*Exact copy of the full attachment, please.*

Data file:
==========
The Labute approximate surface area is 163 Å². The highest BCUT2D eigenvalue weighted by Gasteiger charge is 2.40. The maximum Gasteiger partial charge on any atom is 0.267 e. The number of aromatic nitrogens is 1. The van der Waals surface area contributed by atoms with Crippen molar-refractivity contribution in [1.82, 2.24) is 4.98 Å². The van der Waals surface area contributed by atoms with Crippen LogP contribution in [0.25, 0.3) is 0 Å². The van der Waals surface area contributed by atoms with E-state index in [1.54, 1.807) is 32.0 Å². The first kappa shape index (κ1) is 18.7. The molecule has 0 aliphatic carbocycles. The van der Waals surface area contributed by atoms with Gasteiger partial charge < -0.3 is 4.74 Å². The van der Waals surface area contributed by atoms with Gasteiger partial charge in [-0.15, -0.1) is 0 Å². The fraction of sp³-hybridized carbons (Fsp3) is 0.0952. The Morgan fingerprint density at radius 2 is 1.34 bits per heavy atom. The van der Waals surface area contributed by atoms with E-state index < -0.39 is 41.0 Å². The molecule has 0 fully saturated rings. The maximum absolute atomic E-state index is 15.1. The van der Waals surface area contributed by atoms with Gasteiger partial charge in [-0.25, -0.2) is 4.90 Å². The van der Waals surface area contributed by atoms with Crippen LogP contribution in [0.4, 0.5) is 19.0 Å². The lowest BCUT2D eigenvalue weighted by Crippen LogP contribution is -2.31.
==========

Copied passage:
The Labute approximate surface area is 163 Å². The highest BCUT2D eigenvalue weighted by Gasteiger charge is 2.40. The maximum Gasteiger partial charge on any atom is 0.267 e. The number of aromatic nitrogens is 1. The van der Waals surface area contributed by atoms with Crippen molar-refractivity contribution in [1.82, 2.24) is 4.98 Å². The van der Waals surface area contributed by atoms with Crippen LogP contribution in [0.25, 0.3) is 0 Å². The van der Waals surface area contributed by atoms with E-state index in [1.54, 1.807) is 32.0 Å². The first kappa shape index (κ1) is 18.7. The molecule has 0 aliphatic carbocycles. The van der Waals surface area contributed by atoms with Gasteiger partial charge < -0.3 is 4.74 Å². The van der Waals surface area contributed by atoms with Gasteiger partial charge in [-0.15, -0.1) is 0 Å². The fraction of sp³-hybridized carbons (Fsp3) is 0.0952. The Morgan fingerprint density at radius 2 is 1.34 bits per heavy atom. The van der Waals surface area contributed by atoms with E-state index < -0.39 is 41.0 Å². The molecule has 0 fully saturated rings. The maximum absolute atomic E-state index is 15.1. The van der Waals surface area contributed by atoms with Gasteiger partial charge in [-0.25, -0.2) is 4.90 Å². The van der Waals surface area contributed by atoms with Crippen LogP contribution in [0.4, 0.5) is 19.0 Å². The lowest BCUT2D eigenvalue weighted by Crippen LogP contribution is -2.31.